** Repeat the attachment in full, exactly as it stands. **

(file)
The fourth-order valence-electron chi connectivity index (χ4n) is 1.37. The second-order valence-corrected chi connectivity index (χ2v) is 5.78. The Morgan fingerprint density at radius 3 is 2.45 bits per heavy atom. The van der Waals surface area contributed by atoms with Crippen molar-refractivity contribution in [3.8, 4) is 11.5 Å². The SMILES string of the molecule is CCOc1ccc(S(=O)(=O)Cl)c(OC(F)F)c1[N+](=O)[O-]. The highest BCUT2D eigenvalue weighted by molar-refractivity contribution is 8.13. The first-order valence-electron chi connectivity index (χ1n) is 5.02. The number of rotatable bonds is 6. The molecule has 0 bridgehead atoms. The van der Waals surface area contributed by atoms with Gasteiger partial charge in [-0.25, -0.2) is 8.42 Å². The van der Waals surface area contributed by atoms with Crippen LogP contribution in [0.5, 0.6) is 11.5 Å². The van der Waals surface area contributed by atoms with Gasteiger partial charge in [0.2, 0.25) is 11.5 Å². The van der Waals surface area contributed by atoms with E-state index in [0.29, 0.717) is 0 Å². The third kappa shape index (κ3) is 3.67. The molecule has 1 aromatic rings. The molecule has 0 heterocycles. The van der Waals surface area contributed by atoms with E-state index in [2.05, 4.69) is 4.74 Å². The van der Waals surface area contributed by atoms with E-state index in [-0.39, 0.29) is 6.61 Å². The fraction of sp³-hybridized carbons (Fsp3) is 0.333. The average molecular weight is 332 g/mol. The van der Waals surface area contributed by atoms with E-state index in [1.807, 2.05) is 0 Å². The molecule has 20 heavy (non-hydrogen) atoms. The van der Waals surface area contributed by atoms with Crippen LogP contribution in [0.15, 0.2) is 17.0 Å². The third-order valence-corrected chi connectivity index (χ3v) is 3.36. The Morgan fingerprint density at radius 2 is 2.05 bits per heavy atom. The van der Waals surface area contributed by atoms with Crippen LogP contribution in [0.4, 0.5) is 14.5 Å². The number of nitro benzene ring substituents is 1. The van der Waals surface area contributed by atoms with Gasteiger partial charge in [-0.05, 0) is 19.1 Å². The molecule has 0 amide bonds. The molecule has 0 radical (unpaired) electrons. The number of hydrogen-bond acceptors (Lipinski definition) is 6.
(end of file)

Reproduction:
The fourth-order valence-electron chi connectivity index (χ4n) is 1.37. The second-order valence-corrected chi connectivity index (χ2v) is 5.78. The Morgan fingerprint density at radius 3 is 2.45 bits per heavy atom. The van der Waals surface area contributed by atoms with Crippen molar-refractivity contribution in [3.8, 4) is 11.5 Å². The SMILES string of the molecule is CCOc1ccc(S(=O)(=O)Cl)c(OC(F)F)c1[N+](=O)[O-]. The highest BCUT2D eigenvalue weighted by molar-refractivity contribution is 8.13. The first-order valence-electron chi connectivity index (χ1n) is 5.02. The number of rotatable bonds is 6. The molecule has 0 bridgehead atoms. The van der Waals surface area contributed by atoms with Gasteiger partial charge in [-0.25, -0.2) is 8.42 Å². The van der Waals surface area contributed by atoms with Crippen LogP contribution in [0.5, 0.6) is 11.5 Å². The van der Waals surface area contributed by atoms with Gasteiger partial charge in [0.2, 0.25) is 11.5 Å². The van der Waals surface area contributed by atoms with E-state index in [0.29, 0.717) is 0 Å². The third kappa shape index (κ3) is 3.67. The molecule has 1 aromatic rings. The molecule has 0 heterocycles. The van der Waals surface area contributed by atoms with E-state index in [2.05, 4.69) is 4.74 Å². The van der Waals surface area contributed by atoms with E-state index in [-0.39, 0.29) is 6.61 Å². The fraction of sp³-hybridized carbons (Fsp3) is 0.333. The average molecular weight is 332 g/mol. The van der Waals surface area contributed by atoms with E-state index in [1.807, 2.05) is 0 Å². The molecule has 20 heavy (non-hydrogen) atoms. The van der Waals surface area contributed by atoms with Crippen LogP contribution in [0.15, 0.2) is 17.0 Å². The third-order valence-corrected chi connectivity index (χ3v) is 3.36. The Morgan fingerprint density at radius 2 is 2.05 bits per heavy atom. The van der Waals surface area contributed by atoms with Crippen LogP contribution in [0.4, 0.5) is 14.5 Å². The number of nitro benzene ring substituents is 1. The van der Waals surface area contributed by atoms with Gasteiger partial charge in [-0.05, 0) is 19.1 Å². The molecule has 0 amide bonds. The molecule has 0 radical (unpaired) electrons. The number of hydrogen-bond acceptors (Lipinski definition) is 6.